Utah’s Largest Coal Plant Converting to Hydrogen Power

SALT LAKE CITY (ABC4) – Utah’s largest coal factory will receive a major facelift over the next four years.

Green hydrogen, once called Freedom Fuel by President George W. Bush, is making a big comeback.

The Intermountain Power Project is set to convert its Delta coal-fired power plant into a green hydrogen power plant starting next year to generate renewable energy for the region.

Inter-mountain power plant

IPP is located about two hours southwest of Salt Lake City on State Route 174. The facility began generating electricity for 35 companies in six states in 1986.

Almost 400 people work in the coal-fired power station, in which turbine generators produce 1,800 megawatts of energy.

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“The new facility will have a smaller footprint,” said John Ward, spokesman for the Intermountain Power Agency. “When it turned out that the coal blocks could no longer stay open after the power purchase agreement expired in 2025, what can you do with all this infrastructure?”

In 2025 the new plant will generate 840 megawatts of energy with hydrogen and natural gas and increase the output capacity to up to 2,400 megawatts.

IPP turbine generator

Using existing power lines connecting Utah to Nevada and California, the Intermountain Power Agency will send 100% green hydrogen from Milliard County by 2045.

How will engineers cope with the electrification task?

Utah is the largest salt dome in the west.

“The salt dome for the Intermountain Power Project is so large that it can store more energy than any installed battery anywhere in the world,” says Ward.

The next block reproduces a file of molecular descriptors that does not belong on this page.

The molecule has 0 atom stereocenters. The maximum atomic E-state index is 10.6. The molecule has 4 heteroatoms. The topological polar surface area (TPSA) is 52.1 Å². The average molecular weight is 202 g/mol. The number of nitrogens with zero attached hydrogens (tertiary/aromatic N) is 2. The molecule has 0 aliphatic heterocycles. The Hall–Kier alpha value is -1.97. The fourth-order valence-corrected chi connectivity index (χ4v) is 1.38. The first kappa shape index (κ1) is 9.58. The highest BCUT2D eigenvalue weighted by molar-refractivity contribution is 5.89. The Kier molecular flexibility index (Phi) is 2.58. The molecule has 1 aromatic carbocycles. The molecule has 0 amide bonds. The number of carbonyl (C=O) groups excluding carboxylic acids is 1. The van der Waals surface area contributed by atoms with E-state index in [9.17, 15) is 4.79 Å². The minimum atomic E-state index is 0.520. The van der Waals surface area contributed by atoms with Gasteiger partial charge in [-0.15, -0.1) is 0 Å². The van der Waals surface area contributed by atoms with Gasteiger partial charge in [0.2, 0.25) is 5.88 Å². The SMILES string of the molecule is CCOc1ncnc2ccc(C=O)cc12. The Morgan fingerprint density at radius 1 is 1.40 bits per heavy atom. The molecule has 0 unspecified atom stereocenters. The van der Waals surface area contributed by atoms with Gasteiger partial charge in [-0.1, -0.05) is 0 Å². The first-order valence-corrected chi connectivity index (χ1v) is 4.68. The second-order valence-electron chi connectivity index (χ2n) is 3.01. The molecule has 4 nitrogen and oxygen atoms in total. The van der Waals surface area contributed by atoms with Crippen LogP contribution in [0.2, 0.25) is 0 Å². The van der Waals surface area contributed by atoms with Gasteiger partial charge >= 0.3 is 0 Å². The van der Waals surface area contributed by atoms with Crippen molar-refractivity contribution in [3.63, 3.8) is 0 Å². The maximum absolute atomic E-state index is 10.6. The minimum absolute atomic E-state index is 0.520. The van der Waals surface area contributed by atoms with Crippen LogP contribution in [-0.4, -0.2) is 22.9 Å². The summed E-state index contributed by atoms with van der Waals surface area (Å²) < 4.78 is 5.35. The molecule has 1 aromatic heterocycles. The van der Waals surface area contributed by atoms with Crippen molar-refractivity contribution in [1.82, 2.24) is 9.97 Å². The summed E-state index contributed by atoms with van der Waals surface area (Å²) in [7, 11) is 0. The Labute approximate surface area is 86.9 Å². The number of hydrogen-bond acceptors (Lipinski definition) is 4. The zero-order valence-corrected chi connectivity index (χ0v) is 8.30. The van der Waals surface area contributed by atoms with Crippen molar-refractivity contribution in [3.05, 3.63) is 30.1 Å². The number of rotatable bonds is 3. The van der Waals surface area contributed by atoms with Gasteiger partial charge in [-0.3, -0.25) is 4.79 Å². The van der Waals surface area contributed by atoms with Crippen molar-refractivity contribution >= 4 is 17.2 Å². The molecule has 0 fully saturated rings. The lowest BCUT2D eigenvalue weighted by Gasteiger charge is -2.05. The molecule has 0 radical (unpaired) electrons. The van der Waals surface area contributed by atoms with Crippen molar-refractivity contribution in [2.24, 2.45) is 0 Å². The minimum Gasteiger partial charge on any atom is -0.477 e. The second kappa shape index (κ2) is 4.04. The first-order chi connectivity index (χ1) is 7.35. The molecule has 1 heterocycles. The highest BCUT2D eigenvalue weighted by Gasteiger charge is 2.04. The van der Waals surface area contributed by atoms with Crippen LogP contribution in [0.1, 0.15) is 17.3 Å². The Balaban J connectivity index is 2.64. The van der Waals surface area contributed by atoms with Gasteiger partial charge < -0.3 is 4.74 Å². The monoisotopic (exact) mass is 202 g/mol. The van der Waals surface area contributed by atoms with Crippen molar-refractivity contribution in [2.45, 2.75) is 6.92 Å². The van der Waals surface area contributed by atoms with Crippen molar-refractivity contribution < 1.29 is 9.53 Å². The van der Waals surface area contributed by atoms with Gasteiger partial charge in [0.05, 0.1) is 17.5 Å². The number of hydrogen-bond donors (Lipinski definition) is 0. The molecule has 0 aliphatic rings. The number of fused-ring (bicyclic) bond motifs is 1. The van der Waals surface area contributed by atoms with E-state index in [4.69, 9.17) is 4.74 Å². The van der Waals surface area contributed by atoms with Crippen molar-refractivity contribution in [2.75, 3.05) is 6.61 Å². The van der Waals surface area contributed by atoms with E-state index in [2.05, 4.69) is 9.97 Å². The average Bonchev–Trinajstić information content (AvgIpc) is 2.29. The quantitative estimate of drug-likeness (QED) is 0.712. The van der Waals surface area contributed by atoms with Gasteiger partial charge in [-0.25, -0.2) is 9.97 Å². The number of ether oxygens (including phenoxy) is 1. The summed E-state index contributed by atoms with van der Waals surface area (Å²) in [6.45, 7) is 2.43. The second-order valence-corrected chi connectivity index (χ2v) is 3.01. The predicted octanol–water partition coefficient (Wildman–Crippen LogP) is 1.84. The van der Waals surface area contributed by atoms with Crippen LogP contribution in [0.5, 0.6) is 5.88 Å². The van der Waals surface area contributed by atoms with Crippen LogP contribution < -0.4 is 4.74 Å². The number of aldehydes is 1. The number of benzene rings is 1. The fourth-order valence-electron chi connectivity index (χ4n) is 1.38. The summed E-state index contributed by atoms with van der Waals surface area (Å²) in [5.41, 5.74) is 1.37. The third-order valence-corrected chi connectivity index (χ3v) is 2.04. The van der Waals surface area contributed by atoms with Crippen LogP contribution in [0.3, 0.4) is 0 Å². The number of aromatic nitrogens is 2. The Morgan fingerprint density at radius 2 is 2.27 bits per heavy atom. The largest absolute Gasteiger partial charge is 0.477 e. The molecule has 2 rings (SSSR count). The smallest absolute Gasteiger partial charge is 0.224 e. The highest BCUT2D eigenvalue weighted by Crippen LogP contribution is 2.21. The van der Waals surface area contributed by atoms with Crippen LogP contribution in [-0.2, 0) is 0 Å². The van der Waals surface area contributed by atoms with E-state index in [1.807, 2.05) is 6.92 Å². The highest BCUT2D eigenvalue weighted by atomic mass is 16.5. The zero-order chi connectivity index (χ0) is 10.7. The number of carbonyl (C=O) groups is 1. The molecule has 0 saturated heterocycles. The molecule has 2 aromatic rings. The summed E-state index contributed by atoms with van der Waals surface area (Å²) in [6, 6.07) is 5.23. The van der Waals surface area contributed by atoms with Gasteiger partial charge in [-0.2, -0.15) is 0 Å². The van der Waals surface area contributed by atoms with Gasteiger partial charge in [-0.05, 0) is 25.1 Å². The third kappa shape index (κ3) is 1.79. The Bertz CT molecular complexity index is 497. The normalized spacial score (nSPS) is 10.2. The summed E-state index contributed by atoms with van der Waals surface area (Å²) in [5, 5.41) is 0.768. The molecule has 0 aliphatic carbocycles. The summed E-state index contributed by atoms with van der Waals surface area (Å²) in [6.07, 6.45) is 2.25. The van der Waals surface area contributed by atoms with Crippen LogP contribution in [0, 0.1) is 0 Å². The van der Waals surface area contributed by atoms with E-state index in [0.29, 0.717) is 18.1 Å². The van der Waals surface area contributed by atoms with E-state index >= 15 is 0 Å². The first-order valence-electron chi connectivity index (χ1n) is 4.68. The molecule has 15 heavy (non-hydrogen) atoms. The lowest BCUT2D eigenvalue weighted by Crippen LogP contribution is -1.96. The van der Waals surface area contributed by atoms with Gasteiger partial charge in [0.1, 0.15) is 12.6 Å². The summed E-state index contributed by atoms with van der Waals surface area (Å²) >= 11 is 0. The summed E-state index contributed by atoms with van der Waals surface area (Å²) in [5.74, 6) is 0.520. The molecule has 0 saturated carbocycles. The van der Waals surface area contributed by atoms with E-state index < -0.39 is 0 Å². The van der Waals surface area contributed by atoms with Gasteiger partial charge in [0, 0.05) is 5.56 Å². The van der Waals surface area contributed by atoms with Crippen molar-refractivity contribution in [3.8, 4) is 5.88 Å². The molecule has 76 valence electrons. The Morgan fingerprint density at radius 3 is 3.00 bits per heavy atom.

It’s called long-term energy storage.

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Engineers produce and store hydrogen in the off-season, such as spring and fall, to burn in summer and winter, when energy consumption normally increases.

Engineers can drill 3,000 feet underground and create salt caverns to store hydrogen in. Each cave is about the size of the Empire State Building.

“The costs for this project are borne by the people who buy the electricity. And in the history of this project, more than 98% of that energy has been bought by California companies, ”adds Ward.

“Creating an energy future for everyone is of vital importance,” says Ex. Director of the Green Hydrogen Coalition Dr. Laura Nelson.

You see Dr. Nelson previously worked in the administration of Governor Gary Herberts. She knows that when the Delta coal plant is shut down, some Utahns will be unemployed. But it also knows about Utah’s ability to export electricity, and hydrogen can be traded around the world.

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“The growth potential is really significant in relation to all of these ancillary services, and these are high paying technical jobs,” she says.

Some of these jobs will revolve around the chemical manufacturing and transportation industries, which the government plans to invest a lot of money in.

Engineers showing ABC4 News where the new hydrogen plant is and what resources it offers.

“It will be very important to get these other parts of the industry on board,” added Ward. “If we get hydrogen going here to generate electricity, it will form the basis for a whole range of new industries that may be able to use this hydrogen as well.”

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Experts say hydrogen can be exported from Utah using the existing railroads.

North Salt Lake representative Melissa Ballard says this is where the controversial inland port comes into play.

“Their mission is to be environmentally friendly and the inland port will be able to sustain hydrogen applications for zero-emission products, promoting zero-emission trucks, zero-emission warehouses and emergency power generators. Let them be part of the planning for better air quality in our community, ”says Rep. Ballard.

If it works, lawmakers have bigger plans for Utah’s coal-fired power plants.

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“We want to be able to convert our existing assets into clean energy,” she adds.

Dr. Nelson tells us, “Rural Utah has been an important part of our energy ecosystem and I think it will be for many, many decades.”

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